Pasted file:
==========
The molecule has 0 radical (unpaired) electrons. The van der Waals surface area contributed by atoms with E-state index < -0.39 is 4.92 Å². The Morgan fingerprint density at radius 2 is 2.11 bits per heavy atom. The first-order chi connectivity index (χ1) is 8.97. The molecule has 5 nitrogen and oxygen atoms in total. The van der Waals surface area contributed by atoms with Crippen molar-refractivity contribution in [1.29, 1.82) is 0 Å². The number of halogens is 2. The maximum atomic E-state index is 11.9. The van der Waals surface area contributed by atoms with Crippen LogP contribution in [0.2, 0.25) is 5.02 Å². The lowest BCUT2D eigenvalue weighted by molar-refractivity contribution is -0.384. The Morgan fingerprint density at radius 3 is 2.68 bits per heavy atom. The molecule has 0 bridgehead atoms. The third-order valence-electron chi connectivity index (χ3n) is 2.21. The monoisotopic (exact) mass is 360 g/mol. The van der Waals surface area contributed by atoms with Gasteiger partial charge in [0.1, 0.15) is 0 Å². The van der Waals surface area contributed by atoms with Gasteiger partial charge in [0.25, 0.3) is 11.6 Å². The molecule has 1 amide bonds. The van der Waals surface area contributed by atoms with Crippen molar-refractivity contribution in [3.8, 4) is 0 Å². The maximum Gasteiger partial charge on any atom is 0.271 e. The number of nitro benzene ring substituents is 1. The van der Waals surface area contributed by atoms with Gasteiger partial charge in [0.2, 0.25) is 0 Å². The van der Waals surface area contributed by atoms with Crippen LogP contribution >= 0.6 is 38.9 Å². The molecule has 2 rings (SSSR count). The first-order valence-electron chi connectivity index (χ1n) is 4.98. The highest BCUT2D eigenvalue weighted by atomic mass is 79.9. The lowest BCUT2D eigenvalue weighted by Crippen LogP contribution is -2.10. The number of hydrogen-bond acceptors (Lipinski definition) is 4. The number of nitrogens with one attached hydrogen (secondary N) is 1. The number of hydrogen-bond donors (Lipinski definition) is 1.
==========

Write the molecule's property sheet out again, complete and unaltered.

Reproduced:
The molecule has 0 radical (unpaired) electrons. The van der Waals surface area contributed by atoms with E-state index < -0.39 is 4.92 Å². The Morgan fingerprint density at radius 2 is 2.11 bits per heavy atom. The first-order chi connectivity index (χ1) is 8.97. The molecule has 5 nitrogen and oxygen atoms in total. The van der Waals surface area contributed by atoms with Crippen molar-refractivity contribution in [1.29, 1.82) is 0 Å². The number of halogens is 2. The maximum atomic E-state index is 11.9. The van der Waals surface area contributed by atoms with Crippen LogP contribution in [0.2, 0.25) is 5.02 Å². The lowest BCUT2D eigenvalue weighted by molar-refractivity contribution is -0.384. The Morgan fingerprint density at radius 3 is 2.68 bits per heavy atom. The molecule has 0 bridgehead atoms. The third-order valence-electron chi connectivity index (χ3n) is 2.21. The monoisotopic (exact) mass is 360 g/mol. The van der Waals surface area contributed by atoms with Gasteiger partial charge in [0.1, 0.15) is 0 Å². The van der Waals surface area contributed by atoms with Gasteiger partial charge in [0.25, 0.3) is 11.6 Å². The molecule has 1 amide bonds. The van der Waals surface area contributed by atoms with Crippen molar-refractivity contribution in [3.8, 4) is 0 Å². The maximum Gasteiger partial charge on any atom is 0.271 e. The number of nitro benzene ring substituents is 1. The van der Waals surface area contributed by atoms with Gasteiger partial charge in [0.2, 0.25) is 0 Å². The van der Waals surface area contributed by atoms with Crippen LogP contribution >= 0.6 is 38.9 Å². The molecule has 2 rings (SSSR count). The first-order valence-electron chi connectivity index (χ1n) is 4.98. The highest BCUT2D eigenvalue weighted by atomic mass is 79.9. The lowest BCUT2D eigenvalue weighted by Crippen LogP contribution is -2.10. The number of hydrogen-bond acceptors (Lipinski definition) is 4. The number of nitrogens with one attached hydrogen (secondary N) is 1. The number of hydrogen-bond donors (Lipinski definition) is 1.